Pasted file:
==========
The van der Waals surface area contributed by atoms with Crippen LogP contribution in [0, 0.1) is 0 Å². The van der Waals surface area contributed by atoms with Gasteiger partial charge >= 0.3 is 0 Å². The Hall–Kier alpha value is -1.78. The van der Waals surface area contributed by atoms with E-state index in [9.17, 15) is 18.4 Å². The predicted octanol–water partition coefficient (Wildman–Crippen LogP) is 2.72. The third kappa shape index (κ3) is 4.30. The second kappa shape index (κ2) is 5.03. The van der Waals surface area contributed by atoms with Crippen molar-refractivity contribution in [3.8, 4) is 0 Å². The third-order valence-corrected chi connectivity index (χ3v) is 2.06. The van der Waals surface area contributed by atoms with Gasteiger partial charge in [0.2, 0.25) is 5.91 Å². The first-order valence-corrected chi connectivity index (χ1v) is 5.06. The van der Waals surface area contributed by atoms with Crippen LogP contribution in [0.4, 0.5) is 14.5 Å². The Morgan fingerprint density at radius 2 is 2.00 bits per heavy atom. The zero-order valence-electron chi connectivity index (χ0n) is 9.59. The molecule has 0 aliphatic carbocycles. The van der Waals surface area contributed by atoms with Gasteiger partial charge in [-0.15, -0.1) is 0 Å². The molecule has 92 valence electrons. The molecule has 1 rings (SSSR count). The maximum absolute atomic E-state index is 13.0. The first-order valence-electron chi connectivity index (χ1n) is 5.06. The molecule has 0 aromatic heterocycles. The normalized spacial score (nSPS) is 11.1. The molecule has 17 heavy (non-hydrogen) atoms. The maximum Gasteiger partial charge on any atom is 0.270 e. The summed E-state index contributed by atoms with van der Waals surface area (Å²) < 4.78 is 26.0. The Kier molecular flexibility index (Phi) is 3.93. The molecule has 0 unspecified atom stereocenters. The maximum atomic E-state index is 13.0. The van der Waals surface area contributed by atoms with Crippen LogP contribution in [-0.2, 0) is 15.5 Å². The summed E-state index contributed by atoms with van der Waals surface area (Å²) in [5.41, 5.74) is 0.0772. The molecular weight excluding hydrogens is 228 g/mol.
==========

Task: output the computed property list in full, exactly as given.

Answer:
The van der Waals surface area contributed by atoms with Crippen LogP contribution in [0, 0.1) is 0 Å². The van der Waals surface area contributed by atoms with Gasteiger partial charge >= 0.3 is 0 Å². The Hall–Kier alpha value is -1.78. The van der Waals surface area contributed by atoms with E-state index in [9.17, 15) is 18.4 Å². The predicted octanol–water partition coefficient (Wildman–Crippen LogP) is 2.72. The third kappa shape index (κ3) is 4.30. The second kappa shape index (κ2) is 5.03. The van der Waals surface area contributed by atoms with Crippen molar-refractivity contribution in [3.8, 4) is 0 Å². The third-order valence-corrected chi connectivity index (χ3v) is 2.06. The van der Waals surface area contributed by atoms with Gasteiger partial charge in [0.2, 0.25) is 5.91 Å². The first-order valence-corrected chi connectivity index (χ1v) is 5.06. The van der Waals surface area contributed by atoms with Crippen LogP contribution in [0.4, 0.5) is 14.5 Å². The Morgan fingerprint density at radius 2 is 2.00 bits per heavy atom. The zero-order valence-electron chi connectivity index (χ0n) is 9.59. The molecule has 0 aliphatic carbocycles. The van der Waals surface area contributed by atoms with Gasteiger partial charge in [-0.15, -0.1) is 0 Å². The molecule has 92 valence electrons. The molecule has 1 rings (SSSR count). The maximum absolute atomic E-state index is 13.0. The first-order valence-electron chi connectivity index (χ1n) is 5.06. The molecule has 0 aromatic heterocycles. The normalized spacial score (nSPS) is 11.1. The molecule has 17 heavy (non-hydrogen) atoms. The maximum Gasteiger partial charge on any atom is 0.270 e. The summed E-state index contributed by atoms with van der Waals surface area (Å²) < 4.78 is 26.0. The Kier molecular flexibility index (Phi) is 3.93. The molecule has 0 unspecified atom stereocenters. The maximum atomic E-state index is 13.0. The van der Waals surface area contributed by atoms with Crippen LogP contribution in [-0.2, 0) is 15.5 Å². The summed E-state index contributed by atoms with van der Waals surface area (Å²) in [5.41, 5.74) is 0.0772. The molecular weight excluding hydrogens is 228 g/mol.